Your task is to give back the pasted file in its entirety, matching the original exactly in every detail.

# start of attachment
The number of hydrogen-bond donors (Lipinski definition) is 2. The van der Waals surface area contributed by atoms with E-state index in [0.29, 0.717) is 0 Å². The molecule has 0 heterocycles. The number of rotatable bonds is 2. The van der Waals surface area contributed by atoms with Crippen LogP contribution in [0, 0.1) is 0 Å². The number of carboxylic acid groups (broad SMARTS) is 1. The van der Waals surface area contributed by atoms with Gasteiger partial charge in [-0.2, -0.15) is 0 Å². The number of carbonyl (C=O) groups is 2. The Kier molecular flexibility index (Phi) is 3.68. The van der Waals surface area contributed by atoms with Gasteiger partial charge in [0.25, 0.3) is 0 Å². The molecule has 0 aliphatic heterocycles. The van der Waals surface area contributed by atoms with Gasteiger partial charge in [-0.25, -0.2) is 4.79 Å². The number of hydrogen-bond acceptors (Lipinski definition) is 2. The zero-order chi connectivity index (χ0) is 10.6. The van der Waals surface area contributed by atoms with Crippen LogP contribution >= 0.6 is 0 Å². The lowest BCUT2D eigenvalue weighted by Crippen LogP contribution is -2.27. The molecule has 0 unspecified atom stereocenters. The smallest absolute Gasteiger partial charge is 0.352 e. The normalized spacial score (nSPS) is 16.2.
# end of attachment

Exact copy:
The number of hydrogen-bond donors (Lipinski definition) is 2. The van der Waals surface area contributed by atoms with E-state index in [0.29, 0.717) is 0 Å². The molecule has 0 heterocycles. The number of rotatable bonds is 2. The van der Waals surface area contributed by atoms with Crippen LogP contribution in [0, 0.1) is 0 Å². The number of carboxylic acid groups (broad SMARTS) is 1. The van der Waals surface area contributed by atoms with Gasteiger partial charge in [-0.2, -0.15) is 0 Å². The number of carbonyl (C=O) groups is 2. The Kier molecular flexibility index (Phi) is 3.68. The van der Waals surface area contributed by atoms with Gasteiger partial charge in [0.25, 0.3) is 0 Å². The molecule has 0 aliphatic heterocycles. The van der Waals surface area contributed by atoms with Gasteiger partial charge in [-0.25, -0.2) is 4.79 Å². The number of hydrogen-bond acceptors (Lipinski definition) is 2. The zero-order chi connectivity index (χ0) is 10.6. The van der Waals surface area contributed by atoms with Crippen LogP contribution >= 0.6 is 0 Å². The lowest BCUT2D eigenvalue weighted by Crippen LogP contribution is -2.27. The molecule has 0 unspecified atom stereocenters. The smallest absolute Gasteiger partial charge is 0.352 e. The normalized spacial score (nSPS) is 16.2.